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Small Business Owners Feel Ready for Next Recession

Andrew Martins
Andrew Martins
Staff Writer

A survey shows SMBs have increased revenue and cut costs to prepare for economic downturn.

  • 80% of entrepreneurs say they are "confident" their business can outlast an economic downturn.
  • 33% of respondents said they were growing their revenue streams, whether by expanding their consumer base, landing more contracts or other methods.
  • 8% of businesses surveyed are postponing an expansion, while another 8% are reducing operational expenses when possible to prepare for a recession.

Nearly 11 years ago, the American economy experienced multiple financial crises – such as the subprime mortgage bubble – that contributed to the largest recession since the Great Depression, resulting in lost benefits and shuttered businesses. While the country is currently experiencing a resurgent job market and a growing economy, a recent survey suggests that small businesses are already gearing up for the next economic bust.

According to a survey released today by Kabbage that polled more than 500 companies across multiple industries, 80% of American entrepreneurs said they felt confident in their readiness to weather another economic crisis.

Laura Goldberg, Kabbage's chief revenue officer, said the findings demonstrate a new kind of determination from business owners. "The grit and resilience of small business owners is admirable," she said. "Despite the growing fears of economists and Wall Street, entrepreneurs are ready to rise to the challenge."

SMBs preparing for a recession by increasing today's revenue

While the survey's findings suggest a high level of confidence among SMB owners, that's not to say their expectations for the future are rosy. Kabbage said every small business owner polled said they expected a slowdown in the future, reflecting what some experts have been warning about for a while now.

In preparation, officials said entrepreneurs have begun increasing their cash flow in a number of ways to squirrel away funds for when things get tight. According to the survey, 33% of respondents said they've been actively "growing their customer base, securing more contracts or expanding sales." Additionally, 21% said they were launching new products or services, while 13% said they were pursuing business partnerships to sell to a larger customer base.

A business owner in Texas told Kabbage that they were ready to "change my marketing or selling strategies," noting that they "learned from the last recession."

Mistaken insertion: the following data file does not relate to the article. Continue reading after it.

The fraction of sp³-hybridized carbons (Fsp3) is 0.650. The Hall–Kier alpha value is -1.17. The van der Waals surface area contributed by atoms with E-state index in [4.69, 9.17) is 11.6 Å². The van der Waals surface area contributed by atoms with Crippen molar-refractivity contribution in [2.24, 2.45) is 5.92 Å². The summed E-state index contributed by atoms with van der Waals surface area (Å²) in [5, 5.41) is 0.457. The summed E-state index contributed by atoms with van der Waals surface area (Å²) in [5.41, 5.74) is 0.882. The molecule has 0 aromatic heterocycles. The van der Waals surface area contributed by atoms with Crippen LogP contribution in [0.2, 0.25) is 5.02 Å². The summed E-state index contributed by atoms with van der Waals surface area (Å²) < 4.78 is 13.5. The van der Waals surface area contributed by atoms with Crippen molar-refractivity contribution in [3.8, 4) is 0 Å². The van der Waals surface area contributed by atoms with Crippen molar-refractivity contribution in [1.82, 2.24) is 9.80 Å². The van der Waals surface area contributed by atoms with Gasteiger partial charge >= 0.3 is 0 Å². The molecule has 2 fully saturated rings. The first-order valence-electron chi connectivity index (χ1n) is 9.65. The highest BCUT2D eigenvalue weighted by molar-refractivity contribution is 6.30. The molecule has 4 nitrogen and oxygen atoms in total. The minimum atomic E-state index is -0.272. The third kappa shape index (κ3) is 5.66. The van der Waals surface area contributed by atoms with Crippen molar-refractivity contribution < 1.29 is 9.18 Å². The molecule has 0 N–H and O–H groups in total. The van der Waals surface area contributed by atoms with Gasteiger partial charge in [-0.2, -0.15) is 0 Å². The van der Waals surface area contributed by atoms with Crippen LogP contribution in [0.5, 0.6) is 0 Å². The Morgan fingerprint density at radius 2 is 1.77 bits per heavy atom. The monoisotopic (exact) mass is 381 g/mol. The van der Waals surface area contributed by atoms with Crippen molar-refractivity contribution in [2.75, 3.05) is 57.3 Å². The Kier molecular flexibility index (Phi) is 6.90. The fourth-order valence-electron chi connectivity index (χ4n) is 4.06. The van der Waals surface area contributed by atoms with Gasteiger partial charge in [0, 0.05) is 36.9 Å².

A retail business owner in California said they run their business from the experience they gained in the recession. "If a recession were to happen, we would view it as an opportunity to gain a bigger portion of our industry."

A medical services provider in New Jersey told Kabbage that their practice "has sustained over 30 years of economic downturns, severe storms and just about every other obstacle. Of course, economic issues affect us, but we continually reinvent the way we manage the business to do whatever it takes to sustain it."

"The data demonstrates how every small business is unique and how market shifts impact them individually," Goldberg said. "The constant among them is their confidence to build their business and pursue their passion despite any hurdle."

Small business owners cutting costs to save for tough times ahead

Along with trying to increase incoming revenue, small business owners are preparing for the next recession by reducing the amount their businesses spend, researchers found.

According to the survey, 8% said they planned on reducing operational expenses to save more money in the long run.

"We always run lean to ensure survival if there is a downturn," one marketing agency owner in Florida told Kabbage.

Another 8% said they were building up their cash reserves by postponing a planned business expansion, while 7% said they were holding off on hiring more employees.

Image Credit: mrmohock/Shutterstock
Andrew Martins
Andrew Martins
Business News Daily Staff
Andrew Martins has written more than 300 articles for business.com and Business News Daily focused on the tools and services that small businesses and entrepreneurs need to succeed. Andrew writes about office hardware such as digital copiers, multifunctional printers and wide format printers, as well as critical technology services like live chat and online fax. Andrew has a long history in publishing, having been named a four-time New Jersey Press Award winner.